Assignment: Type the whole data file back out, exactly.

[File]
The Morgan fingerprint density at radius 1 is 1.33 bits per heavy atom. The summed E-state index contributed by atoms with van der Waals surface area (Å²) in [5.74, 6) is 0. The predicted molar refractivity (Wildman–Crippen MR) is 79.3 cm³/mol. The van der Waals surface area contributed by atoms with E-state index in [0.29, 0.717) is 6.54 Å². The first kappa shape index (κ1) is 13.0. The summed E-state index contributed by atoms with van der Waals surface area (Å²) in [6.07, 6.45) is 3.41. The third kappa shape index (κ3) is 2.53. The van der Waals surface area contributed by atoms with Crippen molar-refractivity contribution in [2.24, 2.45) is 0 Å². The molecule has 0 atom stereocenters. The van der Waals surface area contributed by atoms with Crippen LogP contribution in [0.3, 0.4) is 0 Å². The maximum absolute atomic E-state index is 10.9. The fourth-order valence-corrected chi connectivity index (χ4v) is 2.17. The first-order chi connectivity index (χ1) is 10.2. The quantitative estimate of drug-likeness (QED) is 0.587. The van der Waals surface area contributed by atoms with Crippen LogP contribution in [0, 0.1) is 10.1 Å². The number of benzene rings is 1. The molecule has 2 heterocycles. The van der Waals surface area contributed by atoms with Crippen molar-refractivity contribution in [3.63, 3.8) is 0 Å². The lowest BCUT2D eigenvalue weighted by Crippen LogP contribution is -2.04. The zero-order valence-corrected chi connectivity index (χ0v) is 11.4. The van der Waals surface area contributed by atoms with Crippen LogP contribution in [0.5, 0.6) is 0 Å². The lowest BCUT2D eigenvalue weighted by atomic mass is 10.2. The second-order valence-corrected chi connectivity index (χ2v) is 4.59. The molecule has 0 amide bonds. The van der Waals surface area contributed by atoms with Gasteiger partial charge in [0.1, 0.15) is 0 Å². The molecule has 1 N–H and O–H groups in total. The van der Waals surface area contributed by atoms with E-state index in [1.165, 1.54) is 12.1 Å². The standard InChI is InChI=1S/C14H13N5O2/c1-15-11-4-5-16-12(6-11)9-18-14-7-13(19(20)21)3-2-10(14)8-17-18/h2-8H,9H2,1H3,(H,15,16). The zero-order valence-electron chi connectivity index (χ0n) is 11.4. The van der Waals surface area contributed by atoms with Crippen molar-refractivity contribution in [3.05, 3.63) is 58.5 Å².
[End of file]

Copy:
The Morgan fingerprint density at radius 1 is 1.33 bits per heavy atom. The summed E-state index contributed by atoms with van der Waals surface area (Å²) in [5.74, 6) is 0. The predicted molar refractivity (Wildman–Crippen MR) is 79.3 cm³/mol. The van der Waals surface area contributed by atoms with E-state index in [0.29, 0.717) is 6.54 Å². The first kappa shape index (κ1) is 13.0. The summed E-state index contributed by atoms with van der Waals surface area (Å²) in [6.07, 6.45) is 3.41. The third kappa shape index (κ3) is 2.53. The van der Waals surface area contributed by atoms with Crippen molar-refractivity contribution in [2.24, 2.45) is 0 Å². The molecule has 0 atom stereocenters. The van der Waals surface area contributed by atoms with Crippen LogP contribution in [0.3, 0.4) is 0 Å². The maximum absolute atomic E-state index is 10.9. The fourth-order valence-corrected chi connectivity index (χ4v) is 2.17. The first-order chi connectivity index (χ1) is 10.2. The quantitative estimate of drug-likeness (QED) is 0.587. The van der Waals surface area contributed by atoms with Crippen LogP contribution in [0, 0.1) is 10.1 Å². The number of benzene rings is 1. The molecule has 2 heterocycles. The van der Waals surface area contributed by atoms with Crippen molar-refractivity contribution in [3.63, 3.8) is 0 Å². The lowest BCUT2D eigenvalue weighted by Crippen LogP contribution is -2.04. The zero-order valence-corrected chi connectivity index (χ0v) is 11.4. The van der Waals surface area contributed by atoms with Crippen LogP contribution in [0.5, 0.6) is 0 Å². The lowest BCUT2D eigenvalue weighted by atomic mass is 10.2. The second-order valence-corrected chi connectivity index (χ2v) is 4.59. The molecule has 0 amide bonds. The van der Waals surface area contributed by atoms with Gasteiger partial charge in [0.1, 0.15) is 0 Å². The molecule has 1 N–H and O–H groups in total. The van der Waals surface area contributed by atoms with E-state index in [1.165, 1.54) is 12.1 Å². The standard InChI is InChI=1S/C14H13N5O2/c1-15-11-4-5-16-12(6-11)9-18-14-7-13(19(20)21)3-2-10(14)8-17-18/h2-8H,9H2,1H3,(H,15,16). The zero-order valence-electron chi connectivity index (χ0n) is 11.4. The van der Waals surface area contributed by atoms with Crippen molar-refractivity contribution in [3.05, 3.63) is 58.5 Å².